CITIZEN JOURNALISM – Es su Bandito?

CITIZEN JOURNALISM – Es su Bandito?
CITIZEN JOURNALISM - Es su Bandito?

ON-LINE ISSUE JULY

By Teresa Drake
Photo By
: i.pinimg.com

It was another beautiful morning here in Cuenca and I needed to do a little grocery shopping. With the restrictions on movement, I needed to find a place within walking distance as getting a taxi was an iffy proposition. So, as I slowly sipped on my hot horchata and made my list, I had to decide where I wished to go. Supermaxi Las Americas was a good 15-minute walk for me using my marathon stride, but reports were that there were long lines out the door. I was pretty sure that I could get all that I needed there, but did I want to wait who knows how long in a line both inside and outside the store, and did I want to pull my little cart that distance back to the house?

There was another option open for me. Approximately three blocks from our home in a plaza on Las Americas was a little grocery called Tia. I had never been there to shop, only to pay my bills at the Western Union there. With Western Union closed, I had no reason to go there, but was curious.

Since Ray is the older of our little family, it leaves me to do all the shopping and bill paying and making all travel arrangements in advance to get it done. Not having a proper face mask, I tied a blue cowboy bandana around my face, gathered up my list, my shoulder bag holding my reusable shopping bags and a little blue rolling cart and set out to explore Tia.

I made my way into the parking area and proceeded to go into Tia. A young man with a white paper mask looked at me and took a gunfighter stance. He had one hand down by his side with his fingers slowly opening and closing to grab the spray bottle hanging from his belt. The other hand was held up with a finger pointing at me. I assumed the same stance, although I did not have any way to defend myself. His brown eyes were smiling at me above the mask and full of mischief. “Es su bandito?” he asked as seriously as he could. “No, no es bandito. Es a madre en busca de comida, no, no bandit. Am a mother looking for food.”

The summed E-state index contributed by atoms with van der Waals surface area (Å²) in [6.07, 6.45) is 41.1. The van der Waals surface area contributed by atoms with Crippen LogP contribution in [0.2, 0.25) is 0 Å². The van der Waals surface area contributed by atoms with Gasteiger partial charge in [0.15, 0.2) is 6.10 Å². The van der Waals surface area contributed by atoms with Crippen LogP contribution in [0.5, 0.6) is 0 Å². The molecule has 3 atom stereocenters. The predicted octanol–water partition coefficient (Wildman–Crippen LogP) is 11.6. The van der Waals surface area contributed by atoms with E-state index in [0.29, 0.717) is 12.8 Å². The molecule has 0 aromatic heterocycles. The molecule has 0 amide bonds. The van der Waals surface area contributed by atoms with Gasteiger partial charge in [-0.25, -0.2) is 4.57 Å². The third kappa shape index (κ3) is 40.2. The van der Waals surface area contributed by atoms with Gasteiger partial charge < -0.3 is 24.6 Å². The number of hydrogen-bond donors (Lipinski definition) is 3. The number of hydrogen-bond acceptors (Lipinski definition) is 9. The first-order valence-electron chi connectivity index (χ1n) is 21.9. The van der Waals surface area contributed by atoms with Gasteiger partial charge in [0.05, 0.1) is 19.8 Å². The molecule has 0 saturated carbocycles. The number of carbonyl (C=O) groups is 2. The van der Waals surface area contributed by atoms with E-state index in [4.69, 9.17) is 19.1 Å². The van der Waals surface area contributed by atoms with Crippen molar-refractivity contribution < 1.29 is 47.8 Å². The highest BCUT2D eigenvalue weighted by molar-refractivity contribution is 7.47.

As people watched not sure what was going on, we started to laugh. Everyone started to laugh as well. He sprayed me with his alcohol mixture, bowed and told me “passo, Senora.” We continue to laugh as I walked by and entered the store to do my shopping. Tia is quite a nice little store and I could find almost everything I needed there. When I got to the checkout counter, the cashier looked at me and started to giggle. She thanked me for making her day a little more pleasant.

As I left the store, the young man with the spray bottle looked at me and told me thank you. He then tried to twirl the spray bottle around his finger like a gun and succeeded spraying himself. We all had another good laugh and I slowly walked out of the store with a big smile. I had to literally run across the parking lot, however, as they were closing the gate to secure the lot. All stores had to be closed by noon, in accordance with the curfew. I just laughed as I ran those last few feet, took a deep breath and said “thank you Cuenca for another memorable day.”

Teresa Drake

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